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The Cambridge History of English and American Literature in 18 Volumes (1907–21).
Volume X. The Age of Johnson.

IV. The Drama and the Stage

§ 7. Young, Hughes and Thomson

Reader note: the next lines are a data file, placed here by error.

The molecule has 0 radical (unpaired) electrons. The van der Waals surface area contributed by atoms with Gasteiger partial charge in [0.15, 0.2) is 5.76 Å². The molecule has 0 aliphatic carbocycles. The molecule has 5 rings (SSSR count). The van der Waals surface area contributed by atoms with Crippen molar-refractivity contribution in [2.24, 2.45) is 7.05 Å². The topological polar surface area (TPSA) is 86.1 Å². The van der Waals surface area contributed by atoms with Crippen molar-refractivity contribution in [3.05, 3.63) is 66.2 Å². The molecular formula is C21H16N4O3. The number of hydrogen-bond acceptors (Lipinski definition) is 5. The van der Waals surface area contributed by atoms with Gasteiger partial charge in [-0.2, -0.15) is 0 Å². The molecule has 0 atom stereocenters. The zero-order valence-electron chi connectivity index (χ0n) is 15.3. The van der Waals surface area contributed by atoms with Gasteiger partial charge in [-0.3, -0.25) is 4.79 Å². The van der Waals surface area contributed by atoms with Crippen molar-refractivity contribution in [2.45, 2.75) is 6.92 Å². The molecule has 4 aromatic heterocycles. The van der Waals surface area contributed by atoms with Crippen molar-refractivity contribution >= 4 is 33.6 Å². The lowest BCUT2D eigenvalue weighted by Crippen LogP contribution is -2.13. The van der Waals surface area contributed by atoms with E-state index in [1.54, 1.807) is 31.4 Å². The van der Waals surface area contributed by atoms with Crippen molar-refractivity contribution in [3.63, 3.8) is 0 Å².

Like the current of moral reform, the current of classical influence, which was very strong in queen Anne drama, encountered various obstacles in its course. Some of the early Georgian tragedies of Edward Young (1683–1765) have much of the violent action of Elizabethan drama and the unrestraint, though not the poetic imagination, of Lee’s dramatic utterance. It needed but little exaggeration for Fielding to turn the heroics of Busiris (1719) to mockery in his burlesque tragedy, Tom Thumb. The Revenge (1721), in striving to depict “the tumults of a Godlike mind,” recalls the heroic drama of the restoration, though Zanga, the Moor, is reminiscent of Othello. Thus, these tragedies of Young seem, in reality, to follow English, rather than strict continental, models. In The Siege of Damascus (1720), a tragedy far superior to the mediocre work of Young, John Hughes had turned to an English source in borrowing from D’Avenant’s play, The Siege. While the ponderous tragedies of James Thompson, to which reference is made elsewhere, lent weight rather than dignity to the cause of classical drama, the rather uneventful course of English tragedy during the second quarter of the eighteenth century was broken by one radical innovation.